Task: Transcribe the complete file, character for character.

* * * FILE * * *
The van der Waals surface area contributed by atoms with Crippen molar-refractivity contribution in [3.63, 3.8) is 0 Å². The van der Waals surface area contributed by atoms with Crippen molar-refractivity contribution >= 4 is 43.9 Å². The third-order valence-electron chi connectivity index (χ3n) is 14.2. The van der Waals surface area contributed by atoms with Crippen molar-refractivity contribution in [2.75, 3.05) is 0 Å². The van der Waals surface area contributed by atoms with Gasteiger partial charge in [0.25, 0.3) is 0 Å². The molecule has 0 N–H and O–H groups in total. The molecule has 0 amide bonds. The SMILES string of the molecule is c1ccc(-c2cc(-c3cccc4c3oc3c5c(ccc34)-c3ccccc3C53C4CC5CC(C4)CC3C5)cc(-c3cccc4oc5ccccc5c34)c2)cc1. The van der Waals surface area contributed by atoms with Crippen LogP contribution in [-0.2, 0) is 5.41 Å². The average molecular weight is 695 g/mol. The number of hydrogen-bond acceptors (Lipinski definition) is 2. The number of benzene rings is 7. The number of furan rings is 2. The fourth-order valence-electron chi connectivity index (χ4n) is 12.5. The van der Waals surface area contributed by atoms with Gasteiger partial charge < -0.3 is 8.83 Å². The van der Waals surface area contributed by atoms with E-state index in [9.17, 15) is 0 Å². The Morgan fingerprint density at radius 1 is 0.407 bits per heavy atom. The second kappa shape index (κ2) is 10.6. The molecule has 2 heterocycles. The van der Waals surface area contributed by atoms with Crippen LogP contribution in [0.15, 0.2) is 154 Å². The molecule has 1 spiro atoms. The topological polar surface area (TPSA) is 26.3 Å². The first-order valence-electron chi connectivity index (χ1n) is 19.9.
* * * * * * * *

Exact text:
The van der Waals surface area contributed by atoms with Crippen molar-refractivity contribution in [3.63, 3.8) is 0 Å². The van der Waals surface area contributed by atoms with Crippen molar-refractivity contribution >= 4 is 43.9 Å². The third-order valence-electron chi connectivity index (χ3n) is 14.2. The van der Waals surface area contributed by atoms with Crippen molar-refractivity contribution in [2.75, 3.05) is 0 Å². The van der Waals surface area contributed by atoms with Gasteiger partial charge in [0.25, 0.3) is 0 Å². The molecule has 0 N–H and O–H groups in total. The molecule has 0 amide bonds. The SMILES string of the molecule is c1ccc(-c2cc(-c3cccc4c3oc3c5c(ccc34)-c3ccccc3C53C4CC5CC(C4)CC3C5)cc(-c3cccc4oc5ccccc5c34)c2)cc1. The van der Waals surface area contributed by atoms with Crippen LogP contribution in [-0.2, 0) is 5.41 Å². The average molecular weight is 695 g/mol. The number of hydrogen-bond acceptors (Lipinski definition) is 2. The number of benzene rings is 7. The number of furan rings is 2. The fourth-order valence-electron chi connectivity index (χ4n) is 12.5. The van der Waals surface area contributed by atoms with Gasteiger partial charge < -0.3 is 8.83 Å². The van der Waals surface area contributed by atoms with E-state index in [9.17, 15) is 0 Å². The Morgan fingerprint density at radius 1 is 0.407 bits per heavy atom. The second kappa shape index (κ2) is 10.6. The molecule has 2 heterocycles. The van der Waals surface area contributed by atoms with Crippen LogP contribution in [0.15, 0.2) is 154 Å². The molecule has 1 spiro atoms. The topological polar surface area (TPSA) is 26.3 Å². The first-order valence-electron chi connectivity index (χ1n) is 19.9.